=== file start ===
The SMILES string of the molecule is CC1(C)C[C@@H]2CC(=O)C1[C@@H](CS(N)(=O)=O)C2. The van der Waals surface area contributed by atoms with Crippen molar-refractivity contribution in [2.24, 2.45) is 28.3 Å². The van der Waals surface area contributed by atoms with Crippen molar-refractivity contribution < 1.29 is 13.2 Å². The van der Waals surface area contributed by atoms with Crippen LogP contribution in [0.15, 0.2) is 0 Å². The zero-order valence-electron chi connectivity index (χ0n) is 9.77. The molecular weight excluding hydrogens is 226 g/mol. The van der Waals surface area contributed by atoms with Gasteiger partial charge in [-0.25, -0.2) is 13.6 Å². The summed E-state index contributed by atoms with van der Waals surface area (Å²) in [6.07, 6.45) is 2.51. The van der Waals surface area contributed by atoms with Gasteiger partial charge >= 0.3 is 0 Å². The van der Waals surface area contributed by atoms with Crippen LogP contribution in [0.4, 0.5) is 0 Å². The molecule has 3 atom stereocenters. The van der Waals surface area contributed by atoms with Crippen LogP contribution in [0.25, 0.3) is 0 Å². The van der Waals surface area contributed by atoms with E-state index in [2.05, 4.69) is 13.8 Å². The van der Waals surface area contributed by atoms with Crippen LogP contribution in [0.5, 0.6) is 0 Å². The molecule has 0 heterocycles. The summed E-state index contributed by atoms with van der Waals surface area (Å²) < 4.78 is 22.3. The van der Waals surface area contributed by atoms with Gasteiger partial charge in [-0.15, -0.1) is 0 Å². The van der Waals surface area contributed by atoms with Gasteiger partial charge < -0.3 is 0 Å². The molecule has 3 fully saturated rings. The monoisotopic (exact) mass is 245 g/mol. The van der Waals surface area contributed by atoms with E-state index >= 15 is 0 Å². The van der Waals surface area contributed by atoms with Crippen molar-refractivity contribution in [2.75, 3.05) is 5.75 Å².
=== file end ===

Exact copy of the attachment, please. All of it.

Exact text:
The SMILES string of the molecule is CC1(C)C[C@@H]2CC(=O)C1[C@@H](CS(N)(=O)=O)C2. The van der Waals surface area contributed by atoms with Crippen molar-refractivity contribution in [2.24, 2.45) is 28.3 Å². The van der Waals surface area contributed by atoms with Crippen molar-refractivity contribution < 1.29 is 13.2 Å². The van der Waals surface area contributed by atoms with Crippen LogP contribution in [0.15, 0.2) is 0 Å². The zero-order valence-electron chi connectivity index (χ0n) is 9.77. The molecular weight excluding hydrogens is 226 g/mol. The van der Waals surface area contributed by atoms with Gasteiger partial charge in [-0.25, -0.2) is 13.6 Å². The summed E-state index contributed by atoms with van der Waals surface area (Å²) in [6.07, 6.45) is 2.51. The van der Waals surface area contributed by atoms with Gasteiger partial charge >= 0.3 is 0 Å². The van der Waals surface area contributed by atoms with Crippen LogP contribution in [0.4, 0.5) is 0 Å². The molecule has 3 atom stereocenters. The van der Waals surface area contributed by atoms with Crippen LogP contribution in [0.25, 0.3) is 0 Å². The van der Waals surface area contributed by atoms with E-state index in [2.05, 4.69) is 13.8 Å². The van der Waals surface area contributed by atoms with Crippen LogP contribution in [0.5, 0.6) is 0 Å². The molecule has 0 heterocycles. The summed E-state index contributed by atoms with van der Waals surface area (Å²) < 4.78 is 22.3. The van der Waals surface area contributed by atoms with Gasteiger partial charge in [-0.15, -0.1) is 0 Å². The van der Waals surface area contributed by atoms with Gasteiger partial charge < -0.3 is 0 Å². The molecule has 3 fully saturated rings. The monoisotopic (exact) mass is 245 g/mol. The van der Waals surface area contributed by atoms with E-state index >= 15 is 0 Å². The van der Waals surface area contributed by atoms with Crippen molar-refractivity contribution in [2.75, 3.05) is 5.75 Å².